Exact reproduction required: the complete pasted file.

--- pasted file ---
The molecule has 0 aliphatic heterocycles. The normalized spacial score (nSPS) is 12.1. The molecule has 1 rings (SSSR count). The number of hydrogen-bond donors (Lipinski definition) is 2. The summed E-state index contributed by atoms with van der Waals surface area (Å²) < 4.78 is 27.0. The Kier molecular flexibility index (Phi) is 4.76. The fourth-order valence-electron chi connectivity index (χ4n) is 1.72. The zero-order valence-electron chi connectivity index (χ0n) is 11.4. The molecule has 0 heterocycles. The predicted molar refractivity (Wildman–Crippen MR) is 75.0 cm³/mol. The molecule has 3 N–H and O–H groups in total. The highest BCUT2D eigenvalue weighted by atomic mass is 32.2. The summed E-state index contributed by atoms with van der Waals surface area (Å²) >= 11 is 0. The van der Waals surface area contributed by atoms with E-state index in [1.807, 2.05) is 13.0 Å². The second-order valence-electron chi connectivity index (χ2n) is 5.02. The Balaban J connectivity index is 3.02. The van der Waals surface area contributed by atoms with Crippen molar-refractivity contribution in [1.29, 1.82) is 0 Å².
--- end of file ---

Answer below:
The molecule has 0 aliphatic heterocycles. The normalized spacial score (nSPS) is 12.1. The molecule has 1 rings (SSSR count). The number of hydrogen-bond donors (Lipinski definition) is 2. The summed E-state index contributed by atoms with van der Waals surface area (Å²) < 4.78 is 27.0. The Kier molecular flexibility index (Phi) is 4.76. The fourth-order valence-electron chi connectivity index (χ4n) is 1.72. The zero-order valence-electron chi connectivity index (χ0n) is 11.4. The molecule has 0 heterocycles. The predicted molar refractivity (Wildman–Crippen MR) is 75.0 cm³/mol. The molecule has 3 N–H and O–H groups in total. The highest BCUT2D eigenvalue weighted by atomic mass is 32.2. The summed E-state index contributed by atoms with van der Waals surface area (Å²) >= 11 is 0. The van der Waals surface area contributed by atoms with E-state index in [1.807, 2.05) is 13.0 Å². The second-order valence-electron chi connectivity index (χ2n) is 5.02. The Balaban J connectivity index is 3.02. The van der Waals surface area contributed by atoms with Crippen molar-refractivity contribution in [1.29, 1.82) is 0 Å².